Why Do You Do What You Do Each Day?

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Kindred Spirits II

“Kindred Spirits” acrylic on canvas

What makes you get up in the morning? Is it a loved one? Is it your children or a mad desire to plan and organize? Is it a purposeful job that gets your creative juices going?

Why do you do what you do? Are your efforts passion driven for the sake of enjoyment and fulfillment or do you dread every moment and wish you were doing something else?

A paycheck drives most of us. Without it none of our dreams can come true. But in spite of that, if you’re born to create, nothing, not money, road blocks, handicaps or problems can keep you from doing what you were born to do.

Some people keep plodding along for the “fringe benefits:” a company car, health care supplements and bonuses.  Entrepreneurs build businesses so they may have more freedom to pursue their personal vision of success. Fringe benefits come through tax breaks, incentives and the “cost of doing business.”

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“Moonlight Magic” 11×14 acrylic on canvas

Human behavior is usually based on “what’s in it for me.” In negotiations, the buyer and seller must agree on what’s mutually beneficial to both. When someone does something nice for us, we feel like reciprocating; it’s a two-way street.

On a more personal level, when someone is kind to us, we are more likely to be kind to someone else. Every action has a reaction. Give a negative remark or a physical rebuff in a moment of impatience and watch the domino affect disperse outward to everyone else; cause and effect.

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“Broken Hearted” 11×14 pastel on Bristol; matted and ready to frame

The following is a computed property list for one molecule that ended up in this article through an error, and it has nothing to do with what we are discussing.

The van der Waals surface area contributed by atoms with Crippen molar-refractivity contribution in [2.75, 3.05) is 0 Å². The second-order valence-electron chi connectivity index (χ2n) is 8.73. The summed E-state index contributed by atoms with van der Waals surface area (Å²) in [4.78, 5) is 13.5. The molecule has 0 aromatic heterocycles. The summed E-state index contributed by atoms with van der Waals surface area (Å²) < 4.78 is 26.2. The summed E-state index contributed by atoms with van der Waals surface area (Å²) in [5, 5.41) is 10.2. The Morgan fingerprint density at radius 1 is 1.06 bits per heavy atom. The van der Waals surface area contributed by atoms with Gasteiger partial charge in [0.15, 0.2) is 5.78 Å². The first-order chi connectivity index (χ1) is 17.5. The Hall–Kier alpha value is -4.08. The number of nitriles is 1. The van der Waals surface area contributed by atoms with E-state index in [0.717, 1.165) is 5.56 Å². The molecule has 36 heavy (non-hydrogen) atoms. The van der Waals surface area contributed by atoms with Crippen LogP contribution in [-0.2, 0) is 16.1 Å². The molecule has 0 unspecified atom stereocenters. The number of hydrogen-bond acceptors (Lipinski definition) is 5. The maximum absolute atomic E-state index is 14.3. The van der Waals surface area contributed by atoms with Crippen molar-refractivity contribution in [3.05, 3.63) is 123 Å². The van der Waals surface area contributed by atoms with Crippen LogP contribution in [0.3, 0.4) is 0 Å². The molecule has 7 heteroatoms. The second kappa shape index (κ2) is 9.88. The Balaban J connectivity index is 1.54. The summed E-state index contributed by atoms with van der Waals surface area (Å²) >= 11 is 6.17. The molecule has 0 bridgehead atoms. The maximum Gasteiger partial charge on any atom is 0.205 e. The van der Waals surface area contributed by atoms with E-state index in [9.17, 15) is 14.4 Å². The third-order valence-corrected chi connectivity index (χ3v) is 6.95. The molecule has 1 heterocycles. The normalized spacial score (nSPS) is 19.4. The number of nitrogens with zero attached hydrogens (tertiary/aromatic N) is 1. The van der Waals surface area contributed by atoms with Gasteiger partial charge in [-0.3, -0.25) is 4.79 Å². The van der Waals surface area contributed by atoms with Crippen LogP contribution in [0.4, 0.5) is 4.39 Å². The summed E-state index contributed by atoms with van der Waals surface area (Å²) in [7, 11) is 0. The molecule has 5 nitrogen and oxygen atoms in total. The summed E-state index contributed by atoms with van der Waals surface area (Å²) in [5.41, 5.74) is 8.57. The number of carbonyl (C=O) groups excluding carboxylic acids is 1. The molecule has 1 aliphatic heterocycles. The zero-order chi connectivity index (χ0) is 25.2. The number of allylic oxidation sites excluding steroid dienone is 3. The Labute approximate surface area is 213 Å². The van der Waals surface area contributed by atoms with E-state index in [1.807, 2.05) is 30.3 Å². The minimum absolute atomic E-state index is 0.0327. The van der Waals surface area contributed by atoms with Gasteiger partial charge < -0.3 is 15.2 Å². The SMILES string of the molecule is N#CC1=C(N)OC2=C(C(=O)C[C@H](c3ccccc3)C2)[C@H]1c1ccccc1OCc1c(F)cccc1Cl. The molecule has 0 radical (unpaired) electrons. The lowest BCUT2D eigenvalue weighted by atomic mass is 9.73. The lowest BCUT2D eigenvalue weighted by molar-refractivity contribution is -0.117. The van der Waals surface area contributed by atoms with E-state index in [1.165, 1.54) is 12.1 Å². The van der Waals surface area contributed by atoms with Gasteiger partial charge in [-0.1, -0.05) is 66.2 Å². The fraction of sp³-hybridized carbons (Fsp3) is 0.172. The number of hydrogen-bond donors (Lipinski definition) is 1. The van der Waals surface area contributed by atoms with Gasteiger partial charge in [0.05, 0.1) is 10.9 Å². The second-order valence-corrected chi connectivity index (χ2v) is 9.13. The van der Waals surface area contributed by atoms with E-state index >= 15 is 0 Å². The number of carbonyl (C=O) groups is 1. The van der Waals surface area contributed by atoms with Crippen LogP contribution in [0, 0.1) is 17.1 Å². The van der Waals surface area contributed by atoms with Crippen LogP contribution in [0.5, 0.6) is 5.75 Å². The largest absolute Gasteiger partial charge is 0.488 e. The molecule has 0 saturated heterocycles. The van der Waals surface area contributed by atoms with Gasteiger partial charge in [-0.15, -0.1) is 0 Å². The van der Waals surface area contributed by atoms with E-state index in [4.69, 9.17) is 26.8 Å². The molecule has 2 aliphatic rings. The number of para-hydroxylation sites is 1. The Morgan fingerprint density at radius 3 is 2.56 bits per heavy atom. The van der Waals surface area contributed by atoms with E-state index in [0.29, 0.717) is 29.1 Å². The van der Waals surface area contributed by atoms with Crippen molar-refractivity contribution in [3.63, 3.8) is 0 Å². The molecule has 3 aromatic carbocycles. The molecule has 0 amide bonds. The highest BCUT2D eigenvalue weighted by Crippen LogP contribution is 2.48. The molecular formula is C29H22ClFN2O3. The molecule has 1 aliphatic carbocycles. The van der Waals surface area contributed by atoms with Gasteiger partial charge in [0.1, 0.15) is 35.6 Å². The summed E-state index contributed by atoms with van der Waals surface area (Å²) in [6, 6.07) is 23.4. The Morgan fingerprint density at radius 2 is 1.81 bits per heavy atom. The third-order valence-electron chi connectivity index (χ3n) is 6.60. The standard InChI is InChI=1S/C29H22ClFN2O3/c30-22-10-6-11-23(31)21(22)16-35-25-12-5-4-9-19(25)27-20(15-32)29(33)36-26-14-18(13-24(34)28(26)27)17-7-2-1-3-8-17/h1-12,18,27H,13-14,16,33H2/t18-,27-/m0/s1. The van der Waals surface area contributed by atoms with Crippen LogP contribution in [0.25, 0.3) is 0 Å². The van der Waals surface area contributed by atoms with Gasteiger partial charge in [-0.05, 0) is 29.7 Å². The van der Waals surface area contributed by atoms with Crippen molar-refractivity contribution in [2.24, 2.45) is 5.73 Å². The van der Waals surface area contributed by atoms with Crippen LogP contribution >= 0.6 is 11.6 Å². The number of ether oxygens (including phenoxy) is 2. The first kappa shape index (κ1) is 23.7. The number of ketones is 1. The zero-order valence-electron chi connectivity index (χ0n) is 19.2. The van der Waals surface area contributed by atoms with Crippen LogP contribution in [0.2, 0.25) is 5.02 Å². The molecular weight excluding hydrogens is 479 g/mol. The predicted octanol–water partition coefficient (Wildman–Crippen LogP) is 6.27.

Don’t confuse loud, obnoxious behavior with strength. There is great power in self-containment. A person who can face the world unafraid without having to dominate every situation is strong and in control. Self-confidence is built on clear, concise choices that build bridges not walls.

Tickles from God

“Tickles from God” acrylic on canvas

There is a Biblical phrase that says: “Cast your bread upon the water and it will come back to you.” We get what we give. If you are always out to “get people” before they get you that’s what you will receive in the end. Life has a way of dealing honestly with us. Even our faces at the end of life can betray what kind of a life we have lived and how much love we have given away.

Note that I didn’t say “how much love we have received.” I made a point of saying “how much love we have given away.” Like the bread (action) that is scattered on the water, our deeds will come back to us in greater measure. The more we shed light and love upon others, the greater the portion that comes back to us.

A Joyful Heart, 11 x 14 pastel

“A Joyful Heart,” 11 x 14 pastel on Bristol; matted and ready to frame

Some people wallow in self pity thinking that they never get enough of life’s goodness and pleasure. They hold on so tightly to what they have that they smother any chances for expansion or growth. In order to receive, we must first be an influence for good. If you don’t believe it, see what happens when you smile at someone in a long line of people.

Some will shy or turn away, after all, you’re a stranger. But don’t give up. Keep a positive attitude. Continue to smile. If someone bumps into you and apologizes, accept their apology. Don’t always be on the defensive. Not everyone is out to get you. Do some apologizing of your own. Thank people for their courtesy.